Oklahoma will spend $15 million from its share of federal coronavirus relief funding toward establishing Community HOPE Centers across the state to help families in areas where schools are not open full time.
Gov. Kevin Stitt made the announcement Monday at Templo de Alabanza in Oklahoma City, which will be the site of the first Community HOPE Center.
Templo de Alabanza Operations Director Rachel Ramirez said as soon as she heard local schools wouldn’t bring students back until at least November, she knew something needed to be done.
“I knew that there was so many families, especially in my community, that were essential workers and who were going to need help, maybe can’t afford child care or the achievement gap is going to be even larger,” Ramirez said.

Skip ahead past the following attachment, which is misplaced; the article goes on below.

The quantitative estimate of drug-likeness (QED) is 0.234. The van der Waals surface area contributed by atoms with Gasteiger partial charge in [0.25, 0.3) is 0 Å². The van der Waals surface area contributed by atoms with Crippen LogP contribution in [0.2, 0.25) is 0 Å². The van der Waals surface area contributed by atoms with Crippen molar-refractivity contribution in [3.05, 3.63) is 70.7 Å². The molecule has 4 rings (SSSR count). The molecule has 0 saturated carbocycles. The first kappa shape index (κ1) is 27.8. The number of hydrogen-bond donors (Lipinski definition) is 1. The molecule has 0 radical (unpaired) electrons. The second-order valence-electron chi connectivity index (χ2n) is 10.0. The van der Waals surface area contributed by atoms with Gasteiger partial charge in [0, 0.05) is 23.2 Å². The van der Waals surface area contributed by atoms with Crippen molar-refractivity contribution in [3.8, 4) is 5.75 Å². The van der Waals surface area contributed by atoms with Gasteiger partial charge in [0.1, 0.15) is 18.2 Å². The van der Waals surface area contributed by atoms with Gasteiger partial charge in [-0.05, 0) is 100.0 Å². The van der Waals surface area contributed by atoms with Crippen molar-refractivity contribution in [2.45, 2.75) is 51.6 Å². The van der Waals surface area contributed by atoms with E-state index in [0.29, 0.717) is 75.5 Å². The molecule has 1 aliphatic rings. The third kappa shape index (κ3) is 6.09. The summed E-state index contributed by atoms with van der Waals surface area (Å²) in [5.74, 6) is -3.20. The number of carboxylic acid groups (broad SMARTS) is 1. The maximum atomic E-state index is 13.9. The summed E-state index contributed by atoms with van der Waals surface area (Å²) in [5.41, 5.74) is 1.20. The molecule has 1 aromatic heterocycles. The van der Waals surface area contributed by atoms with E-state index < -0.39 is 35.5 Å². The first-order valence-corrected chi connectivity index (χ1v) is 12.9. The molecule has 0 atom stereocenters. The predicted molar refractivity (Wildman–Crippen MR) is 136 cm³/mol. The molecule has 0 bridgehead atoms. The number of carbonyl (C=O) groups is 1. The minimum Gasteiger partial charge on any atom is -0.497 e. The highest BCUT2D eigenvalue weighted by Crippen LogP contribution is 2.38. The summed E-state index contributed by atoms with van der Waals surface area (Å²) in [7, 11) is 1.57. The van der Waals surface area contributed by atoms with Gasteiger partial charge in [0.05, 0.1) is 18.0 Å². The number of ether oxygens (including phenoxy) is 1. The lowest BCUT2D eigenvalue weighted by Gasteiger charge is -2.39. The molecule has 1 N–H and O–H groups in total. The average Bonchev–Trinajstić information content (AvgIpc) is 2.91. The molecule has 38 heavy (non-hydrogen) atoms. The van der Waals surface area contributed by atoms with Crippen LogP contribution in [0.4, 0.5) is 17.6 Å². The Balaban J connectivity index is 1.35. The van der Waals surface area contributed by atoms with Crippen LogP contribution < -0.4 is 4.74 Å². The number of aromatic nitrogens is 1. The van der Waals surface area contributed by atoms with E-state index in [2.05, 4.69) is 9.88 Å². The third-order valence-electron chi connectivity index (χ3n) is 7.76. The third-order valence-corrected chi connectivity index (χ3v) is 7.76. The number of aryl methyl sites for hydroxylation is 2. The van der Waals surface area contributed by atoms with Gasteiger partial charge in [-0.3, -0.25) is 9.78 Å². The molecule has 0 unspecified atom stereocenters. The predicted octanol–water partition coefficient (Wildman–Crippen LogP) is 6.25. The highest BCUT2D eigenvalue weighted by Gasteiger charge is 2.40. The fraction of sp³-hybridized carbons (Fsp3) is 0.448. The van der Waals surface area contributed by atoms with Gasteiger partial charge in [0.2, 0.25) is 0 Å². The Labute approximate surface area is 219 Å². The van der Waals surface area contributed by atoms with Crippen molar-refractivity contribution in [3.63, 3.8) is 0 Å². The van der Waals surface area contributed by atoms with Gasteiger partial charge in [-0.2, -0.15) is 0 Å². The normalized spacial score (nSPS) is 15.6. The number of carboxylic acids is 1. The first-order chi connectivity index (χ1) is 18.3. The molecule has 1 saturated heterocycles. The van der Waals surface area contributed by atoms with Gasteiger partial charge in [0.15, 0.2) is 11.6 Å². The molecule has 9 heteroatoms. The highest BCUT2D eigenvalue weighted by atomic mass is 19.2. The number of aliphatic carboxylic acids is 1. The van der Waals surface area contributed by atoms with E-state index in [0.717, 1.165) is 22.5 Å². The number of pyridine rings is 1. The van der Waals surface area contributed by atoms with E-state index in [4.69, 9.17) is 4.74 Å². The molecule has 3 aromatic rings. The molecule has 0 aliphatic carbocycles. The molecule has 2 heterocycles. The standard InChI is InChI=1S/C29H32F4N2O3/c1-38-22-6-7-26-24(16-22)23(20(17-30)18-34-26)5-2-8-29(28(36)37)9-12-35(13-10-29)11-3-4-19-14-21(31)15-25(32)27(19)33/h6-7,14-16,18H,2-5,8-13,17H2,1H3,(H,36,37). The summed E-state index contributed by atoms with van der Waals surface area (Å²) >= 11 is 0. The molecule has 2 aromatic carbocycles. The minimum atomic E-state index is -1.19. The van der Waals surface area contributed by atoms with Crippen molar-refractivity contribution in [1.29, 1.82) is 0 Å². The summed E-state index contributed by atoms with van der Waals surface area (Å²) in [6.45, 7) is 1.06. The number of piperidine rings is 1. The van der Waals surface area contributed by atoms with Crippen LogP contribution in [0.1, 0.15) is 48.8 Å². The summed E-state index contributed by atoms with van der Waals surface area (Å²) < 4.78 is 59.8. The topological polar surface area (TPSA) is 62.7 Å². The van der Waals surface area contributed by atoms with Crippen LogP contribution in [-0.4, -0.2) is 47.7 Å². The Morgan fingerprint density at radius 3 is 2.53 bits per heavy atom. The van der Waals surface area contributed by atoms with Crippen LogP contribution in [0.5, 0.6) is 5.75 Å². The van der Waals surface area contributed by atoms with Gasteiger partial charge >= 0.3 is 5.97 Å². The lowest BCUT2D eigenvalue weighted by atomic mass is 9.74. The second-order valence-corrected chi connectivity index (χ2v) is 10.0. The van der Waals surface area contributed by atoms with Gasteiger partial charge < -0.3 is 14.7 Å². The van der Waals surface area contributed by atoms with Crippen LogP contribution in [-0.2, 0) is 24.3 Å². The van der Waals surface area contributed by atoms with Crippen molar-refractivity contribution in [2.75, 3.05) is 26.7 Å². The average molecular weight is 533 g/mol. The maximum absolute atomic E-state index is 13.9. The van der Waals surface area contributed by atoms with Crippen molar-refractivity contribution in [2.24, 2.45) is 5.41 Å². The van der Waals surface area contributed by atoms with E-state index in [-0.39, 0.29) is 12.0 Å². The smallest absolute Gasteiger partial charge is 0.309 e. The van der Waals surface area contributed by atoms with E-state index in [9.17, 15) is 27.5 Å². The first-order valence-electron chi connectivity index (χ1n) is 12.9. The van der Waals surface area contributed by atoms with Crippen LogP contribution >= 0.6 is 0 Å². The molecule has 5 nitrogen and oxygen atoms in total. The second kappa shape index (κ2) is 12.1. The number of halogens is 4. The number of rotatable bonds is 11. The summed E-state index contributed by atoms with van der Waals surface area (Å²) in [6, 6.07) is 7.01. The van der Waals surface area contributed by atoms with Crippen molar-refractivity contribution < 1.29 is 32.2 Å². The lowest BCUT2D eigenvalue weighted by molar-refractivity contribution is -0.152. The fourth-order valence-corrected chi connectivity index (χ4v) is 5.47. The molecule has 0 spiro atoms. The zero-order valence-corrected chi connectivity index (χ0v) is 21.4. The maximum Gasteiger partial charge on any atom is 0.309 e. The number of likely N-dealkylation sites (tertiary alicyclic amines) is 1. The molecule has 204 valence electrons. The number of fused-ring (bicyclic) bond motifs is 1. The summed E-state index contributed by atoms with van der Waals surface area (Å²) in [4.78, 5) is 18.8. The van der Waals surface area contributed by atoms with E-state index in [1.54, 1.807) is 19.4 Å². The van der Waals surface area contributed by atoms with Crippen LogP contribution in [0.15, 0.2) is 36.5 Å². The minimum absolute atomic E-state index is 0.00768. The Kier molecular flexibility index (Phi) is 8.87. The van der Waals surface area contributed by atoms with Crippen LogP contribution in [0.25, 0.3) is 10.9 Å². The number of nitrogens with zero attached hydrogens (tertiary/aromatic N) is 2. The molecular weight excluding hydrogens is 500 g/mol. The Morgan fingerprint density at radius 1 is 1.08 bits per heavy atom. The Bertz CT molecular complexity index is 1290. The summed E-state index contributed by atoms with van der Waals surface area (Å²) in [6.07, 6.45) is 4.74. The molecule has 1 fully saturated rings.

The state will work with existing organizations to open the Community HOPE Centers, which will offer kids access to mental health professionals, social workers, meals and the internet for distance learning programs Monday through Friday.
Boys and Girls Clubs of Oklahoma County CEO Teena Belcik said families need additional support during the COVID-19 pandemic.
“When kids returned for our limited summer program, what we discovered was a more profound academic gap than we had anticipated and, in some instances, cases of significant childhood trauma,” Belsic said.
The state hopes to set up 31 HOPE Centers and reach 4,000 kids by the end of the year.